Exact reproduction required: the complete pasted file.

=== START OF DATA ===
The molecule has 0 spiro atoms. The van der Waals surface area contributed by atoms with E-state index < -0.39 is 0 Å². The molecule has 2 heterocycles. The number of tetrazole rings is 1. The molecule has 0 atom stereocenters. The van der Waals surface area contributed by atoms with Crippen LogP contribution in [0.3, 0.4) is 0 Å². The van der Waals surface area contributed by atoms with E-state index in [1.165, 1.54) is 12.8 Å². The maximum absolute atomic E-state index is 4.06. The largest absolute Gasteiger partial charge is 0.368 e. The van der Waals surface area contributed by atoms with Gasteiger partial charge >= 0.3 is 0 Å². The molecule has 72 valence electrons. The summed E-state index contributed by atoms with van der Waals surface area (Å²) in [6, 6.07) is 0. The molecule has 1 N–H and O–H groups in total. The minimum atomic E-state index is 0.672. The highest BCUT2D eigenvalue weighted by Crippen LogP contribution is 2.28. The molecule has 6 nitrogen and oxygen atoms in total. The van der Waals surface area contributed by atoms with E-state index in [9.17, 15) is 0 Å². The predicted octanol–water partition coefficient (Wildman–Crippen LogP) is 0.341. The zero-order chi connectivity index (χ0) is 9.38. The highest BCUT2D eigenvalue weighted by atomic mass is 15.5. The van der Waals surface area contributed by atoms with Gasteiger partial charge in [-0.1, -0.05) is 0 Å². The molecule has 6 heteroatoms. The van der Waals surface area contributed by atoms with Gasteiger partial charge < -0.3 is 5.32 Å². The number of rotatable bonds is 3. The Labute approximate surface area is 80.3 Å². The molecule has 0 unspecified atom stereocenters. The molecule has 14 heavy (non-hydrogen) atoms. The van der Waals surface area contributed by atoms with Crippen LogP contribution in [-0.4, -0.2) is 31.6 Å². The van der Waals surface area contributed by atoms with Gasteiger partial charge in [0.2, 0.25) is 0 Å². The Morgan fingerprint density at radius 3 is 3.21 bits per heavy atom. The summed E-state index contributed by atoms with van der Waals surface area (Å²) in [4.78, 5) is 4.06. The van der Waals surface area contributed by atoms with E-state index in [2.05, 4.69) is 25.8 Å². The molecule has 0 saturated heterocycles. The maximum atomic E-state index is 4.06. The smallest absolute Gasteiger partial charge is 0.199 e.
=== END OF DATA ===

The molecule has 0 spiro atoms. The van der Waals surface area contributed by atoms with E-state index < -0.39 is 0 Å². The molecule has 2 heterocycles. The number of tetrazole rings is 1. The molecule has 0 atom stereocenters. The van der Waals surface area contributed by atoms with Crippen LogP contribution in [0.3, 0.4) is 0 Å². The van der Waals surface area contributed by atoms with E-state index in [1.165, 1.54) is 12.8 Å². The maximum absolute atomic E-state index is 4.06. The largest absolute Gasteiger partial charge is 0.368 e. The van der Waals surface area contributed by atoms with Gasteiger partial charge >= 0.3 is 0 Å². The molecule has 72 valence electrons. The summed E-state index contributed by atoms with van der Waals surface area (Å²) in [6, 6.07) is 0. The molecule has 1 N–H and O–H groups in total. The minimum atomic E-state index is 0.672. The highest BCUT2D eigenvalue weighted by Crippen LogP contribution is 2.28. The molecule has 6 nitrogen and oxygen atoms in total. The van der Waals surface area contributed by atoms with E-state index in [9.17, 15) is 0 Å². The predicted octanol–water partition coefficient (Wildman–Crippen LogP) is 0.341. The zero-order chi connectivity index (χ0) is 9.38. The highest BCUT2D eigenvalue weighted by atomic mass is 15.5. The van der Waals surface area contributed by atoms with Gasteiger partial charge in [-0.1, -0.05) is 0 Å². The molecule has 6 heteroatoms. The van der Waals surface area contributed by atoms with Gasteiger partial charge < -0.3 is 5.32 Å². The number of rotatable bonds is 3. The Labute approximate surface area is 80.3 Å². The molecule has 0 unspecified atom stereocenters. The molecule has 14 heavy (non-hydrogen) atoms. The van der Waals surface area contributed by atoms with Crippen LogP contribution in [-0.4, -0.2) is 31.6 Å². The van der Waals surface area contributed by atoms with Gasteiger partial charge in [0.2, 0.25) is 0 Å². The Morgan fingerprint density at radius 3 is 3.21 bits per heavy atom. The summed E-state index contributed by atoms with van der Waals surface area (Å²) in [4.78, 5) is 4.06. The van der Waals surface area contributed by atoms with E-state index in [2.05, 4.69) is 25.8 Å². The molecule has 0 saturated heterocycles. The maximum atomic E-state index is 4.06. The smallest absolute Gasteiger partial charge is 0.199 e.